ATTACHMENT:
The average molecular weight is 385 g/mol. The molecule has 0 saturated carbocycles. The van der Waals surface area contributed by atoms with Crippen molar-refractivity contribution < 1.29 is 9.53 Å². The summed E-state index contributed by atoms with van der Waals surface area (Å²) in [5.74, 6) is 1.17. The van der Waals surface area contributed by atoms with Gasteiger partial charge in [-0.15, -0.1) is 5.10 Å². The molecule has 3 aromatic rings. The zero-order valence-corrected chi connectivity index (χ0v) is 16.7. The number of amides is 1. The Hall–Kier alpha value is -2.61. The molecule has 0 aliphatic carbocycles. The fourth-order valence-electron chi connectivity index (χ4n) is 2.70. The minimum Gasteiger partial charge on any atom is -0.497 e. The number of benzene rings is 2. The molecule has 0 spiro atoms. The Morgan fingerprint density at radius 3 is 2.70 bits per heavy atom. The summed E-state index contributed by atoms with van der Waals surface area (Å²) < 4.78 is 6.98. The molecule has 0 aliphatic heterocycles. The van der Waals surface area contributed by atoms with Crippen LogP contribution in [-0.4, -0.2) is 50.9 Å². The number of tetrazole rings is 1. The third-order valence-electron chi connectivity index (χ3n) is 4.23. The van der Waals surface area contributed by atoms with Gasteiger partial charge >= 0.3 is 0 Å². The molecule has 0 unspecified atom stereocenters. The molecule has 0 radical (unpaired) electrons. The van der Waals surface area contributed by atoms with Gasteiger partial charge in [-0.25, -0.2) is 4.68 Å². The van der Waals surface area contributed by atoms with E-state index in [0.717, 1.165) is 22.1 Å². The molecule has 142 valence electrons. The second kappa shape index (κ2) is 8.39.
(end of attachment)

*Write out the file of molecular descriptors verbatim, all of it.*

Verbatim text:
The average molecular weight is 385 g/mol. The molecule has 0 saturated carbocycles. The van der Waals surface area contributed by atoms with Crippen molar-refractivity contribution < 1.29 is 9.53 Å². The summed E-state index contributed by atoms with van der Waals surface area (Å²) in [5.74, 6) is 1.17. The van der Waals surface area contributed by atoms with Gasteiger partial charge in [-0.15, -0.1) is 5.10 Å². The molecule has 3 aromatic rings. The zero-order valence-corrected chi connectivity index (χ0v) is 16.7. The number of amides is 1. The Hall–Kier alpha value is -2.61. The molecule has 0 aliphatic carbocycles. The fourth-order valence-electron chi connectivity index (χ4n) is 2.70. The minimum Gasteiger partial charge on any atom is -0.497 e. The number of benzene rings is 2. The molecule has 0 spiro atoms. The Morgan fingerprint density at radius 3 is 2.70 bits per heavy atom. The summed E-state index contributed by atoms with van der Waals surface area (Å²) < 4.78 is 6.98. The molecule has 0 aliphatic heterocycles. The van der Waals surface area contributed by atoms with Crippen LogP contribution in [-0.4, -0.2) is 50.9 Å². The number of tetrazole rings is 1. The third-order valence-electron chi connectivity index (χ3n) is 4.23. The van der Waals surface area contributed by atoms with Gasteiger partial charge >= 0.3 is 0 Å². The molecule has 0 unspecified atom stereocenters. The molecule has 0 radical (unpaired) electrons. The van der Waals surface area contributed by atoms with Gasteiger partial charge in [-0.25, -0.2) is 4.68 Å². The van der Waals surface area contributed by atoms with E-state index in [0.717, 1.165) is 22.1 Å². The molecule has 142 valence electrons. The second kappa shape index (κ2) is 8.39.